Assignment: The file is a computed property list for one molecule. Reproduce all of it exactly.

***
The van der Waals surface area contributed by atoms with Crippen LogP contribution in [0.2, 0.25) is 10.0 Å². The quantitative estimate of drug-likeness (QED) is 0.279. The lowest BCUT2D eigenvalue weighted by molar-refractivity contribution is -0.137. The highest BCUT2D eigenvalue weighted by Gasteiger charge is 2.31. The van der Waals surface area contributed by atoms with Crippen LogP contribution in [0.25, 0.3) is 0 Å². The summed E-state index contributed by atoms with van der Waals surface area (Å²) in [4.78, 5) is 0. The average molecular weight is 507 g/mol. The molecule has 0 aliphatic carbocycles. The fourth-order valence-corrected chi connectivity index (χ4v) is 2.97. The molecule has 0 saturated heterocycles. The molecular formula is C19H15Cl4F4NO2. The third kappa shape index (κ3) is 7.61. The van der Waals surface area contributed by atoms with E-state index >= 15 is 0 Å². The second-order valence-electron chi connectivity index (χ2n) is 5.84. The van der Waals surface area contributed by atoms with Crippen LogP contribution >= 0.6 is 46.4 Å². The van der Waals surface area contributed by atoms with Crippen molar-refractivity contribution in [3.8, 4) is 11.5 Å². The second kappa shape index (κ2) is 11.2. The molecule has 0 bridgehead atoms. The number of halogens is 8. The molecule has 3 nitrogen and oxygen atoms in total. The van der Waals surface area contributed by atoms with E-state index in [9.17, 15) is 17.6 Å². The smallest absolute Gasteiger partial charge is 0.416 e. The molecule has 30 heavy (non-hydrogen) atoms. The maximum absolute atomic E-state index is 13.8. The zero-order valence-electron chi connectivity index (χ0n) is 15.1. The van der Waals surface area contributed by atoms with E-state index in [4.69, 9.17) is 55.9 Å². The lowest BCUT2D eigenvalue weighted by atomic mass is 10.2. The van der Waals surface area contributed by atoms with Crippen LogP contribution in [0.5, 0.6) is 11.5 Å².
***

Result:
The van der Waals surface area contributed by atoms with Crippen LogP contribution in [0.2, 0.25) is 10.0 Å². The quantitative estimate of drug-likeness (QED) is 0.279. The lowest BCUT2D eigenvalue weighted by molar-refractivity contribution is -0.137. The highest BCUT2D eigenvalue weighted by Gasteiger charge is 2.31. The van der Waals surface area contributed by atoms with Crippen LogP contribution in [0.25, 0.3) is 0 Å². The summed E-state index contributed by atoms with van der Waals surface area (Å²) in [4.78, 5) is 0. The average molecular weight is 507 g/mol. The molecule has 0 aliphatic carbocycles. The fourth-order valence-corrected chi connectivity index (χ4v) is 2.97. The molecule has 0 saturated heterocycles. The molecular formula is C19H15Cl4F4NO2. The third kappa shape index (κ3) is 7.61. The van der Waals surface area contributed by atoms with E-state index >= 15 is 0 Å². The second-order valence-electron chi connectivity index (χ2n) is 5.84. The van der Waals surface area contributed by atoms with Crippen LogP contribution >= 0.6 is 46.4 Å². The van der Waals surface area contributed by atoms with Crippen molar-refractivity contribution in [3.8, 4) is 11.5 Å². The second kappa shape index (κ2) is 11.2. The molecule has 0 bridgehead atoms. The number of halogens is 8. The molecule has 3 nitrogen and oxygen atoms in total. The van der Waals surface area contributed by atoms with E-state index in [9.17, 15) is 17.6 Å². The smallest absolute Gasteiger partial charge is 0.416 e. The molecule has 30 heavy (non-hydrogen) atoms. The maximum absolute atomic E-state index is 13.8. The zero-order valence-electron chi connectivity index (χ0n) is 15.1. The van der Waals surface area contributed by atoms with E-state index in [4.69, 9.17) is 55.9 Å². The lowest BCUT2D eigenvalue weighted by atomic mass is 10.2. The van der Waals surface area contributed by atoms with Crippen LogP contribution in [0.5, 0.6) is 11.5 Å².